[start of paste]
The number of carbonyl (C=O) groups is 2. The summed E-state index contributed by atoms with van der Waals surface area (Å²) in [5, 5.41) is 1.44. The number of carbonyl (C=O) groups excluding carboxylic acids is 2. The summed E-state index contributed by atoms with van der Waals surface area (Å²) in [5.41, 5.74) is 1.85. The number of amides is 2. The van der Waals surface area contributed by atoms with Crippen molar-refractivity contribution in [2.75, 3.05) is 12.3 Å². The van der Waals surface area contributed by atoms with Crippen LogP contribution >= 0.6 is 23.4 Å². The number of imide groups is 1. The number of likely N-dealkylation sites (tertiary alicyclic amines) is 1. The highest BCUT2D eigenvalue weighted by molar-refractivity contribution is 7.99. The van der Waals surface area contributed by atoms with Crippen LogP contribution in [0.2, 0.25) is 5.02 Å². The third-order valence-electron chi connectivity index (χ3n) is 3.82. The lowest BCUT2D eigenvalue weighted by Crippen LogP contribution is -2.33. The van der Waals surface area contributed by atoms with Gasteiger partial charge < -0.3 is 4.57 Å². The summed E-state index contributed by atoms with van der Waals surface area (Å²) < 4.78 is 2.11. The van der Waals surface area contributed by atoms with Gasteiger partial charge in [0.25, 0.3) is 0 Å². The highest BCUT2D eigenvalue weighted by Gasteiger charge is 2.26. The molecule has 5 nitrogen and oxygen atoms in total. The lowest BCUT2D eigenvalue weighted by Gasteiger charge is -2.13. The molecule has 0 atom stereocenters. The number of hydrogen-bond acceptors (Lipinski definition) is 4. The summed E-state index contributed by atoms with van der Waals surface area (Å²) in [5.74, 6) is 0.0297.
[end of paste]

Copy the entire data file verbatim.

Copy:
The number of carbonyl (C=O) groups is 2. The summed E-state index contributed by atoms with van der Waals surface area (Å²) in [5, 5.41) is 1.44. The number of carbonyl (C=O) groups excluding carboxylic acids is 2. The summed E-state index contributed by atoms with van der Waals surface area (Å²) in [5.41, 5.74) is 1.85. The number of amides is 2. The van der Waals surface area contributed by atoms with Crippen molar-refractivity contribution in [2.75, 3.05) is 12.3 Å². The van der Waals surface area contributed by atoms with Crippen LogP contribution >= 0.6 is 23.4 Å². The number of imide groups is 1. The number of likely N-dealkylation sites (tertiary alicyclic amines) is 1. The highest BCUT2D eigenvalue weighted by molar-refractivity contribution is 7.99. The van der Waals surface area contributed by atoms with Crippen LogP contribution in [0.2, 0.25) is 5.02 Å². The third-order valence-electron chi connectivity index (χ3n) is 3.82. The lowest BCUT2D eigenvalue weighted by Crippen LogP contribution is -2.33. The van der Waals surface area contributed by atoms with Gasteiger partial charge < -0.3 is 4.57 Å². The summed E-state index contributed by atoms with van der Waals surface area (Å²) < 4.78 is 2.11. The van der Waals surface area contributed by atoms with Gasteiger partial charge in [0.25, 0.3) is 0 Å². The highest BCUT2D eigenvalue weighted by Gasteiger charge is 2.26. The molecule has 5 nitrogen and oxygen atoms in total. The lowest BCUT2D eigenvalue weighted by Gasteiger charge is -2.13. The molecule has 0 atom stereocenters. The number of hydrogen-bond acceptors (Lipinski definition) is 4. The summed E-state index contributed by atoms with van der Waals surface area (Å²) in [5.74, 6) is 0.0297.